9. We must note we have been conspicuously unsuccessful in long series of attempts to get Diem to liberalize his regime. Diem in the past has been immovable, extremely stubborn and absolutely closed to outside influences and considers concessions a sign of weakness. There is little hope that Diem will agree to the withdrawal of Nhu from the scene as he considers Nhu indispensable as driving force behind strategic hamlet program and as political manipulator.

10. Following a business-as-usual course in the interest of biding our time until successful alternative appears. We run the risk of having the Diem regime solidify its position and thereby further limit our courses of action.

John A. McCone/2/

/2/Printed from a copy that bears this typed signature.


106. Telegram From the Embassy in Vietnam to the Department of State/1/

Saigon, September 14, 1963, 1 p.m.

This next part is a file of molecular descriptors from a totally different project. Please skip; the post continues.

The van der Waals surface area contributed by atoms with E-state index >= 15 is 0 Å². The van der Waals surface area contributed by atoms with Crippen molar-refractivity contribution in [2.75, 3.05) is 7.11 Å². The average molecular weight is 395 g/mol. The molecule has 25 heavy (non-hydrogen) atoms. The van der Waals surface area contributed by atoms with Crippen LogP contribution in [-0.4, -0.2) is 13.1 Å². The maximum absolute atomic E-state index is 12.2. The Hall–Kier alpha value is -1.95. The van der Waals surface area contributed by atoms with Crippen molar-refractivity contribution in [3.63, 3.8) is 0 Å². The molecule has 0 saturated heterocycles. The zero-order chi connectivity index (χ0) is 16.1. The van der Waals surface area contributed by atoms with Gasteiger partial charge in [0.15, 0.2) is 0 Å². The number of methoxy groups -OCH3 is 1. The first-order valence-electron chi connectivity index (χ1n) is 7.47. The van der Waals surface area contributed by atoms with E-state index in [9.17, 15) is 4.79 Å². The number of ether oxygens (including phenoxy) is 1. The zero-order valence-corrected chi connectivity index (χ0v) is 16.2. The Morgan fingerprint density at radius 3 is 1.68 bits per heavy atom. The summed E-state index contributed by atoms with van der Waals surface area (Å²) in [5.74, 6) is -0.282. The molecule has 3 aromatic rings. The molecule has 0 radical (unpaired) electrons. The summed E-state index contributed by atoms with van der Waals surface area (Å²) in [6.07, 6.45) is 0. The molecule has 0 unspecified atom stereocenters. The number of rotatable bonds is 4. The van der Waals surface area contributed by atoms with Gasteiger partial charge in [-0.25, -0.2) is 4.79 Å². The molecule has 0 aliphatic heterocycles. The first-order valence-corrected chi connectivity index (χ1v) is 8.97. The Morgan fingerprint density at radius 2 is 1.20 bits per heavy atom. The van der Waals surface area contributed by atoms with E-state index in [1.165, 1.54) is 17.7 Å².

/1/Source: Department of State, Central Files, POL 1 S VIET-US. Top Secret; Priority. Received at 3:11 a.m. Repeated to CINCPAC. Passed to the White House at 4:44 a.m.

507. CINCPAC/POLAD exclusive for Admiral Felt. Eyes only for the Secretary. Your 405./2/

/2/See footnote 2, Document 98.

1. Agree another demarche by me to Diem to prevent Mme. Nhu from talking would be a mistake. I have already told both Diem and Nhu that she should stop talking. I made quite a point of it. My guess is that they have on occasion tried to restrain her without accomplishing much, although she was relatively quiet during my first three weeks in Vietnam.

2. Diem answered me last Monday that Mme. Nhu was going to hold press conferences in New York as a matter of justice to herself and he evidently approved of her doing so. I told him it would have a bad effect on US opinion. While I believe they have urged her to keep still, there is no doubt that they both approve the general tenor of her speeches. This is one of the things that is fundamentally wrong with the family; they prefer to spend their time striking back at old insults, which result in more bad publicity, instead of going ahead with the war, thereby bringing constructive events to pass which would give them a good press. They seem to take no interest in what other people may think, but are simply interested in expressing their own feelings and their own pride. They are really non-politicians.